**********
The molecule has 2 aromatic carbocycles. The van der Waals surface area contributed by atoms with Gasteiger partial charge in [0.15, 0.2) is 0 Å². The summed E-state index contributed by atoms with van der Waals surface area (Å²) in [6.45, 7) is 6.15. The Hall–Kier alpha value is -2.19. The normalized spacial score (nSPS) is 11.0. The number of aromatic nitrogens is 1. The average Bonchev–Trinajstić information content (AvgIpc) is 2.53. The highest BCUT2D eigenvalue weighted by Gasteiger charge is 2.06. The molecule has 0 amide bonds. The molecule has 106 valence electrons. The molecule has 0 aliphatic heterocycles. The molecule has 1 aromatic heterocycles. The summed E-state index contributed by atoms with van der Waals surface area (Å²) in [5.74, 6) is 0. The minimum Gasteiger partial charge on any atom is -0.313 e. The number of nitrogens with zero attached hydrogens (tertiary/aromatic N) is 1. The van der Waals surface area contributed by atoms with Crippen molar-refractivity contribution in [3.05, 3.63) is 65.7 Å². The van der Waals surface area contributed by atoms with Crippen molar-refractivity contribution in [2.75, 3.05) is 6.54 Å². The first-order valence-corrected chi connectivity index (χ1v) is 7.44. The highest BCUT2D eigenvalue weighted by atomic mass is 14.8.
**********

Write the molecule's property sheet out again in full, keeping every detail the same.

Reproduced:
The molecule has 2 aromatic carbocycles. The van der Waals surface area contributed by atoms with Gasteiger partial charge in [0.15, 0.2) is 0 Å². The summed E-state index contributed by atoms with van der Waals surface area (Å²) in [6.45, 7) is 6.15. The Hall–Kier alpha value is -2.19. The normalized spacial score (nSPS) is 11.0. The number of aromatic nitrogens is 1. The average Bonchev–Trinajstić information content (AvgIpc) is 2.53. The highest BCUT2D eigenvalue weighted by Gasteiger charge is 2.06. The molecule has 0 amide bonds. The molecule has 106 valence electrons. The molecule has 0 aliphatic heterocycles. The molecule has 1 aromatic heterocycles. The summed E-state index contributed by atoms with van der Waals surface area (Å²) in [5.74, 6) is 0. The minimum Gasteiger partial charge on any atom is -0.313 e. The number of nitrogens with zero attached hydrogens (tertiary/aromatic N) is 1. The van der Waals surface area contributed by atoms with Crippen molar-refractivity contribution in [3.05, 3.63) is 65.7 Å². The van der Waals surface area contributed by atoms with Crippen molar-refractivity contribution in [2.75, 3.05) is 6.54 Å². The first-order valence-corrected chi connectivity index (χ1v) is 7.44. The highest BCUT2D eigenvalue weighted by atomic mass is 14.8.